Digital artwork meets social network

London-based Yuser adds non-fungible token (NFT) creation and marketing tools to its social platform

IF YOU’VE KEPT up with tech news lately you might’ve heard talk of NFTs ― or non-fungible tokens ― and the dizzying amounts some artists (and investors) are making on them, with the most high-profile NFTs selling for tens of millions of dollars.

And if you’ve been thinking that you ought to get in on this game, then the London-based tech app Yuser might be the app for you. They have just launched what they say is the first social platform that allows you to monetize your content by selling it as an NFT.

Let’s back up. You might be asking: what is an NFT? Which is an important question here.

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At the highest level, they are like trading cards: digital files that can be certified as unique and one-of-a-kind. Though this uniqueness and one-of-a-kindness is largely theoretical: most NFTs are things like JPEGs or short video clips that are, by their digital nature, endlessly replicable; what you are actually buying is ownership of replicable content.

If you and everyone else have the exact same JPEG file on their hard drive but you acquired yours through an NFT marketplace, then in the fuzzy, conceptual logic of NFTs, you own the original and everything else is a copy. You own, in a sense, the uniqueness of something that due to its digital nature is not all that unique. (Is this confusing and complicated? Yes!)

“NFTs are the most highly regarded smart contract that blockchain technology today has to offer. We are proud to be able to help creators better protect their digital rights and monetize their works as we envisioned back in 2018 when we started Yuser” ―Tom Cermak

NFT defenders will say this opens the door to a healthier and more rational way to value digital art as a medium; its critics see it as bad way to commodify art and, since the average NFT (which depends on energy-intensive blockchain tech) consumes around the same amount of energy as an average European citizen does in an entire month, have likened NFTs to an “ecological nightmare pyramid scheme.”

Back to Yuser. Launched in 2019, Yuser is an app designed to help people monetize the content they post on social media. Likes, retweets, faves and comments are all worthless on other apps without brand deals, but on Yuser, content creators are rewarded for their content with Gems, which you then use to buy things on the Yuser marketplace where Gems are the coin of the realm. When they launched, Yuser focused on the local economy, with companies like the Root Cellar, Booch Organic Kombucha, London Brewing and Boho Bars all offering deals for anyone with enough Gems.

Digital artwork meets social network yuser Technology

Now, in addition to posting content to Yuser to earn Gems, you can also post content to Yuser to sell as an NFT.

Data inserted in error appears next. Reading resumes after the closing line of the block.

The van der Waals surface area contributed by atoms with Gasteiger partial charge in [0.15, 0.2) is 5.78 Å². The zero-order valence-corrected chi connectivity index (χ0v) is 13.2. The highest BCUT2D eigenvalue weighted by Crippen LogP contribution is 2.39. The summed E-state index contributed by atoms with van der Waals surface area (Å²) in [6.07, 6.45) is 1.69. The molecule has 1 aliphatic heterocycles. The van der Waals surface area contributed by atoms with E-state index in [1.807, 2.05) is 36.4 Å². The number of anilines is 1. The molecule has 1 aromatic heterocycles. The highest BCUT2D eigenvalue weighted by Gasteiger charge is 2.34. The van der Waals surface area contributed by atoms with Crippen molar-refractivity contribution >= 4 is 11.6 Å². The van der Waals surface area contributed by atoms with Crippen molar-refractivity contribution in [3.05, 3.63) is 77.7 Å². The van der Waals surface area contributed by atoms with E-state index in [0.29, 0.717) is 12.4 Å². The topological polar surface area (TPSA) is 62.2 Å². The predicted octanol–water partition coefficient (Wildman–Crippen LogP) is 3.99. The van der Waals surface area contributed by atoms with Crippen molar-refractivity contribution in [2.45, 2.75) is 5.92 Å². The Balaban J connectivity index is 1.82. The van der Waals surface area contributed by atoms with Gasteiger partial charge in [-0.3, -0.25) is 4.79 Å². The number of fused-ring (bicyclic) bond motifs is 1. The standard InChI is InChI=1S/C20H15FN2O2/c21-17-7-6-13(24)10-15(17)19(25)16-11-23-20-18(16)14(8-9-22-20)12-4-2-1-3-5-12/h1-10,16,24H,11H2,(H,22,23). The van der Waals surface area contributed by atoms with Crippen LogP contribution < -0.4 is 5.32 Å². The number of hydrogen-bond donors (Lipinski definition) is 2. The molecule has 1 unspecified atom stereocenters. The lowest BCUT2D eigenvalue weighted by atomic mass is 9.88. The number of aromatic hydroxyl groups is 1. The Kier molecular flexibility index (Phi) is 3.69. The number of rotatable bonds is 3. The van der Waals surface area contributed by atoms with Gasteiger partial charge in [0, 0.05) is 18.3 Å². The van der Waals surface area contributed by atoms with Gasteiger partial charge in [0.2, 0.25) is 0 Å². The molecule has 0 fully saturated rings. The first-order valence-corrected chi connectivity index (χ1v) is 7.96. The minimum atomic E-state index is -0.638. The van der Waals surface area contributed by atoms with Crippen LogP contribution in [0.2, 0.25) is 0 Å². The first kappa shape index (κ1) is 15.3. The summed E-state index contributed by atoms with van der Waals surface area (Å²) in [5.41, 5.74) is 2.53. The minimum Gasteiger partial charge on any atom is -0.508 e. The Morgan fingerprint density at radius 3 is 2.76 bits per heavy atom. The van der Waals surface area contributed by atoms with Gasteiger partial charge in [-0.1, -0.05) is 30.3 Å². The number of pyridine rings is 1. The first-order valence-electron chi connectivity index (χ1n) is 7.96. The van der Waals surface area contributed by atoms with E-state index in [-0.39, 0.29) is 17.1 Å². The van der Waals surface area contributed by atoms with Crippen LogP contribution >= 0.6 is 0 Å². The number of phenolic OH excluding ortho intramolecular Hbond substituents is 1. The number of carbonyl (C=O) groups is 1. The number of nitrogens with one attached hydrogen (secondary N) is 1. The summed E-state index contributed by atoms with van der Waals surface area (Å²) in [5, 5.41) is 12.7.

“While selling content online can expose your work to more buyers, it also exposes you, the artist, to the risk of having your art stolen,” the company says. “This is exactly why NFTs are becoming such a popular option among digital creators. Both lucrative and secure, they allow you to profit from your art, without the worry of it being pirated. When you upload to Yuser, your content is automatically converted to an NFT that can be sold by you ― and only you ― and protected from theft on our secured network.”

It fits within the broad ethos Yuser is trying to embody ― a social media platform that is designed for creators to be fairly compensated for their labour.

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“NFTs are the most highly regarded smart contract that blockchain technology today has to offer,” says Tom Cermak, Yuser’s CEO. “We are proud to be able to help creators better protect their digital rights and monetize their works as we envisioned back in 2018 when we started Yuser.”

Yuser says it is the first social media app to build NFT sales into its systems, though it isn’t the first social media content to be sold as an NFT (Twitter CEO Jack Dorsey sold his first tweet as an NFT earlier in March). But by building it into the app, Yuser’s hope is that it will attract creators and artists to their fledgling app in hopes that they will be able to cash in on the NFT boom.

“Whether you are a graphic artist, musician, photographer or filmmaker, you can participate over Yuser in the growing NFT market space, which has already expanded to well over a billion dollars,” says Yuser’s COO, Eunika Sot. “The world needed to catch up to the notion and importance of NFTs, and now that the word is out, we’re ready to help creators shape the future of social media.” Digital artwork meets social network yuser Technology Kieran Delamont

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